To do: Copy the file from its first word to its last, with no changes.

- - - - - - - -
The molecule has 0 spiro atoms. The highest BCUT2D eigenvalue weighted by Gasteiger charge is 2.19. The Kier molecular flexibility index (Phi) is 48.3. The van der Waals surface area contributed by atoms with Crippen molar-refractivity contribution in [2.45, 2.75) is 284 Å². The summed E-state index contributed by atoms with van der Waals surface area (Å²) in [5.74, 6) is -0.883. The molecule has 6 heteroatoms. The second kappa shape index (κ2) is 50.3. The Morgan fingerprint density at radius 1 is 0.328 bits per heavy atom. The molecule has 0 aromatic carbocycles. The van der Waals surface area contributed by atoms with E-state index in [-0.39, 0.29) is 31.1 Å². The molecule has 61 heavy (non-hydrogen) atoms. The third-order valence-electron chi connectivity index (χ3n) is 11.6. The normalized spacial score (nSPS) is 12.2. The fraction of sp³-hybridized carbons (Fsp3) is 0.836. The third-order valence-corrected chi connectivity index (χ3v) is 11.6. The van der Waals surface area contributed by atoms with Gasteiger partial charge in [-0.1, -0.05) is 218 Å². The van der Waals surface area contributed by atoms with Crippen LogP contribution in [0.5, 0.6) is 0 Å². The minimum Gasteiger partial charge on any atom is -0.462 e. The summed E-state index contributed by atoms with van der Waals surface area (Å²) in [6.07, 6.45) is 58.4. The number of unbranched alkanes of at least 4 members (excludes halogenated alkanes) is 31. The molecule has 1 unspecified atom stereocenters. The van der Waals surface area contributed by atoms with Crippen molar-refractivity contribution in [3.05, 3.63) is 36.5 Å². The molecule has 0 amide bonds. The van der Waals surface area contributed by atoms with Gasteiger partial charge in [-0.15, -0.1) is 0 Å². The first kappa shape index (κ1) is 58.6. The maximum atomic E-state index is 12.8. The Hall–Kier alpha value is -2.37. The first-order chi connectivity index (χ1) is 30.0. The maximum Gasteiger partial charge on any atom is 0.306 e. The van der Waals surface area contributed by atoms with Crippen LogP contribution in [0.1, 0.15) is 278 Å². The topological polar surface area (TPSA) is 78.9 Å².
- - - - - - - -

The molecule has 0 spiro atoms. The highest BCUT2D eigenvalue weighted by Gasteiger charge is 2.19. The Kier molecular flexibility index (Phi) is 48.3. The van der Waals surface area contributed by atoms with Crippen molar-refractivity contribution in [2.45, 2.75) is 284 Å². The summed E-state index contributed by atoms with van der Waals surface area (Å²) in [5.74, 6) is -0.883. The molecule has 6 heteroatoms. The second kappa shape index (κ2) is 50.3. The Morgan fingerprint density at radius 1 is 0.328 bits per heavy atom. The molecule has 0 aromatic carbocycles. The van der Waals surface area contributed by atoms with E-state index in [-0.39, 0.29) is 31.1 Å². The molecule has 61 heavy (non-hydrogen) atoms. The third-order valence-electron chi connectivity index (χ3n) is 11.6. The normalized spacial score (nSPS) is 12.2. The fraction of sp³-hybridized carbons (Fsp3) is 0.836. The third-order valence-corrected chi connectivity index (χ3v) is 11.6. The van der Waals surface area contributed by atoms with Gasteiger partial charge in [-0.1, -0.05) is 218 Å². The van der Waals surface area contributed by atoms with Crippen LogP contribution in [0.5, 0.6) is 0 Å². The minimum Gasteiger partial charge on any atom is -0.462 e. The summed E-state index contributed by atoms with van der Waals surface area (Å²) in [6.07, 6.45) is 58.4. The number of unbranched alkanes of at least 4 members (excludes halogenated alkanes) is 31. The molecule has 1 unspecified atom stereocenters. The van der Waals surface area contributed by atoms with Crippen molar-refractivity contribution in [3.05, 3.63) is 36.5 Å². The molecule has 0 amide bonds. The van der Waals surface area contributed by atoms with Gasteiger partial charge in [-0.15, -0.1) is 0 Å². The first kappa shape index (κ1) is 58.6. The maximum atomic E-state index is 12.8. The Hall–Kier alpha value is -2.37. The first-order chi connectivity index (χ1) is 30.0. The maximum Gasteiger partial charge on any atom is 0.306 e. The van der Waals surface area contributed by atoms with Crippen LogP contribution in [0.1, 0.15) is 278 Å². The topological polar surface area (TPSA) is 78.9 Å².